For me, the most nerve-wracking and exciting part of dodge ball was always the start of the game. Each team is lined up on their own base line, with the balls balancing on the centre line. The whistle blows, everyone races to grab a projectile, and if you don’t get one, you’re in trouble. You are both close-in and completely exposed to your opponent. And unless you can back-peddle fast enough, you are probably going to get pegged and eliminated from the game.
Right now in the communications industry, there’s a four-sided game of dodge ball happening. And there are some big players heading for the middle. Advertising, PR, media and digital agencies are all fighting for control of the ball. Each agency discipline is aggressively repositioning to ensure relevance and liquidity in the future. The drive to own digital is at the centre, as a disproportionate share of reinvigorated marketing budgets is being redeployed to support online initiatives. The big question is who’s going to left standing once the game is over? I would argue that those who best understand of brands, and on what terms people want to engage with them online will win.
It’s remarkable to me that the idea of a convergent model is just now starting to take hold. The big multi-national agency that I worked at 10 years ago had an interactive department. Heck, it was almost as big as the “general” side of the agency before the dot-com world imploded. 360 degree thinking was our competitive advantage.
So why does it seem like now so many traditional advertising agencies are still scrambling to catch-up? It’s probably because traditional agencies can see the end game now that clients are finally, truly interested in digital. Social media is the catalyst for digital’s resurgence. Because anybody can now easily own and alter a brand’s image online, marketers are taking digital more seriously than ever before.
It could be argued that traditional agencies that arguably have the most to lose in this game. They have long been the coolest kids on the block, the owners of the big idea and the group best positioned to make their clients either rich or famous. Without a credible digital offer, these companies risk going the way of the dinosaur, frozen out of the picture as newspaper readership and television viewing rapidly dissipate.
On the other side of the fence we see digital agencies now looking for employee candidates with general agency credentials. That’s because digital agencies are increasingly getting the opportunity to sit at the grown-ups table instead of being forced to eat with the kids. As interactive specialists, they obviously have the most credibility when it comes to generating innovative and engaging online solutions. But can they do more than just think digitally? This is a business model that’s typically been concerned with deploying projects on budget and on time, rather than focusing on the bigger picture. This mentality must change for digital players to truly emerge from executioners into architects.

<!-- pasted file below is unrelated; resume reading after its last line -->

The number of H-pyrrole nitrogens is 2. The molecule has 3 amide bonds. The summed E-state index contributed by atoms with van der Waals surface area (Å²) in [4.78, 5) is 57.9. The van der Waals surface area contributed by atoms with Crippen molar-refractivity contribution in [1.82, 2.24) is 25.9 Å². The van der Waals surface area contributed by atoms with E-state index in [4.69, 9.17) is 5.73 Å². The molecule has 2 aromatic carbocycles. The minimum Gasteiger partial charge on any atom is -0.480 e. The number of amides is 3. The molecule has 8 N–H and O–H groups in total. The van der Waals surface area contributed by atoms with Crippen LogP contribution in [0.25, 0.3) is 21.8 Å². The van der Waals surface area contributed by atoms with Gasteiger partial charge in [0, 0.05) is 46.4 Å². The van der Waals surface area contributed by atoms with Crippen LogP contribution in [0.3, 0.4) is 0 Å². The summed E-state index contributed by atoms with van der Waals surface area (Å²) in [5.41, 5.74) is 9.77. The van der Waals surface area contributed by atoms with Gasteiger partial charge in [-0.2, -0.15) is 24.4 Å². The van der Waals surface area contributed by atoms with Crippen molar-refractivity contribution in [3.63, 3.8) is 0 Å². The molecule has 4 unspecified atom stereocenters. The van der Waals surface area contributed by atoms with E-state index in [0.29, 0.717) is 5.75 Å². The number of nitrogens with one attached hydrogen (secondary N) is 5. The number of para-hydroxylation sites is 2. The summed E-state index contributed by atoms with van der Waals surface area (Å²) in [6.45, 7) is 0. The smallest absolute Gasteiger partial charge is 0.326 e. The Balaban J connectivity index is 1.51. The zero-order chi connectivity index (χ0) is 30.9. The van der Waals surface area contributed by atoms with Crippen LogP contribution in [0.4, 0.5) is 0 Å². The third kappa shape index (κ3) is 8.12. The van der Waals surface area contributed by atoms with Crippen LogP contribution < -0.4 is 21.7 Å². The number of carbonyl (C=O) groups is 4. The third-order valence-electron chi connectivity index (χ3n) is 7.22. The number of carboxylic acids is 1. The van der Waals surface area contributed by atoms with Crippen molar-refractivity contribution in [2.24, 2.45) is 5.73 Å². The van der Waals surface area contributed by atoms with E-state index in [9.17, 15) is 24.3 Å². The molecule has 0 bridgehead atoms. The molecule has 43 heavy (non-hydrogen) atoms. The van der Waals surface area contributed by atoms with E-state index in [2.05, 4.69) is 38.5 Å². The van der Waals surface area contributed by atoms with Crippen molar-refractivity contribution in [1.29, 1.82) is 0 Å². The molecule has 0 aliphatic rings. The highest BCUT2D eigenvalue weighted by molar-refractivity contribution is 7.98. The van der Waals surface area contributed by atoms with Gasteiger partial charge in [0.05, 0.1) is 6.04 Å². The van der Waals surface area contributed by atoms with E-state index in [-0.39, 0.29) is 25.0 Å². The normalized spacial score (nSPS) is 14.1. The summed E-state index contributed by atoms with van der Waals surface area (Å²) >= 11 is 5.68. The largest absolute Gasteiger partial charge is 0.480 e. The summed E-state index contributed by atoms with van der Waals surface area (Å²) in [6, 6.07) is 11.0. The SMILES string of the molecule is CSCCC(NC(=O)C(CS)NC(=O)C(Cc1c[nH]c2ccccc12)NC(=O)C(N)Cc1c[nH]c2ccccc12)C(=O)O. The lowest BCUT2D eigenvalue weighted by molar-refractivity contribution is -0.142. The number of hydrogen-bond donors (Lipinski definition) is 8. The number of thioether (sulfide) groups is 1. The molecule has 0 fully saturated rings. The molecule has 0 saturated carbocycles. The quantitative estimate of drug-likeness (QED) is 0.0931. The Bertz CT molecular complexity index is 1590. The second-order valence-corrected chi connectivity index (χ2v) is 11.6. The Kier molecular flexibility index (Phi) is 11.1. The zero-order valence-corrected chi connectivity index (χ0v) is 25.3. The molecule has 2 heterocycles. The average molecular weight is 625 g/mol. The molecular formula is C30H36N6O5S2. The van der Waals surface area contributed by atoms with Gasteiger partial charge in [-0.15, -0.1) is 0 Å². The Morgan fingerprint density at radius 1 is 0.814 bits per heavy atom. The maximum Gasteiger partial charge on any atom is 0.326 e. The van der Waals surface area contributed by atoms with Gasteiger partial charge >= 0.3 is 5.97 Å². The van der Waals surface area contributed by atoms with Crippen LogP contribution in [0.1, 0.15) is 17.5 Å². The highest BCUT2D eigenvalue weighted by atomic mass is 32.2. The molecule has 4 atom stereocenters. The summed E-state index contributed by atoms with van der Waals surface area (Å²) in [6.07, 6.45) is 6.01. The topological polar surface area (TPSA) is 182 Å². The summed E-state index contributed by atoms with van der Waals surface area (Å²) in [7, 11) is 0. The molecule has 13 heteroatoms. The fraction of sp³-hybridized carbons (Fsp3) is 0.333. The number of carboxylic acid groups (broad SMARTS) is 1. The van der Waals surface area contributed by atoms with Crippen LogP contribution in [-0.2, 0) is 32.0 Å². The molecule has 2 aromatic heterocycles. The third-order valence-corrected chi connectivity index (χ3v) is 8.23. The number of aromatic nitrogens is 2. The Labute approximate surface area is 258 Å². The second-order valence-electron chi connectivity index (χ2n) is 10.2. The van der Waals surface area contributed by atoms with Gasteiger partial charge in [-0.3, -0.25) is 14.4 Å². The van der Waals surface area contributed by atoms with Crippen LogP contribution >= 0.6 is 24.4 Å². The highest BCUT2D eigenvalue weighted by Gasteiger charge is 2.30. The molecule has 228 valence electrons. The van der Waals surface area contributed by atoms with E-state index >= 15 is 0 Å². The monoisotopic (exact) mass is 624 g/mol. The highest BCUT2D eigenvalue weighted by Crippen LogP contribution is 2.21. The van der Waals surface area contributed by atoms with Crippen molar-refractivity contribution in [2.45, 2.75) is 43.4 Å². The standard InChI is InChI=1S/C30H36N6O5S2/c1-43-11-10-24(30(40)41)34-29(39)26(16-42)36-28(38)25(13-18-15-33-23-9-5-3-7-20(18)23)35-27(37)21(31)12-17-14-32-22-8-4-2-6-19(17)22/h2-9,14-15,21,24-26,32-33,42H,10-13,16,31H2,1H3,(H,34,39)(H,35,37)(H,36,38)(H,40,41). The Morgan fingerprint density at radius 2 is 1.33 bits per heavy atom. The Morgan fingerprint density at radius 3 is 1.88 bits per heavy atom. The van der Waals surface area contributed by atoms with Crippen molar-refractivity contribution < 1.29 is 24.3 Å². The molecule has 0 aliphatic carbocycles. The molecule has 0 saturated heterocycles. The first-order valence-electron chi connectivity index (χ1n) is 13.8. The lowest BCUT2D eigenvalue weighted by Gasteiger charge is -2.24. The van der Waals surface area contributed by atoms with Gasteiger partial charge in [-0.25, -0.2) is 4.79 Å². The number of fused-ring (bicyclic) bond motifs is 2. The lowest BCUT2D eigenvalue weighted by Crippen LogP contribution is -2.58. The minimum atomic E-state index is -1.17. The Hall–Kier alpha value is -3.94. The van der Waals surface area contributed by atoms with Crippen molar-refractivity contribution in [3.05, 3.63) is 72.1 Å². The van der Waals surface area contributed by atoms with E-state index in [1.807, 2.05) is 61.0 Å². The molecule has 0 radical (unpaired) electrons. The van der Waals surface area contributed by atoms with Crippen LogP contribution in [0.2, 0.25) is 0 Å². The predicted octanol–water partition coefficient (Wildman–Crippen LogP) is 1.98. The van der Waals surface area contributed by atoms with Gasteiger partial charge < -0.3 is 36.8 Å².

I sometimes find it surprising to sit in meetings with media agencies and hear them talk about digital. I think that this group has the farthest road to travel, largely because they still think in terms of mass media versus mass personalization. An example, at a recent event I attended had a media person on stage speaking about the millions of people who are flocking to social media. To the listener, it seemed as if the speaker was recommending taking out targeted ads on Facebook, which to me is no better than your average pop-up.
Of all the agency disciplines, PR firms hold a slight advantage, having moved off the line on social media earlier than anyone else, it being a natural extension of their traditional line of business. Media relations became blogger relations. But PR agencies cannot afford to rest on their laurels, as the rest of the industry is speedily catching up. PR agencies must make every effort to replicate the apparent success of firms like Edelman, who seemingly have broken through traditionally skimpy PR budgets to develop breakthrough ideas funded by marketing. They must move beyond becoming a 21st century clipping service and learn to think more strategically about how to leverage social media.
So who will come out on top of this battle for digital and communications supremacy? I would argue that no single discipline will win, but there will be victors from each quadrant. Those agencies who can demonstrate that they understand brands, and how people connect online will ultimately reign supreme. The rest will be left watching from the sidelines.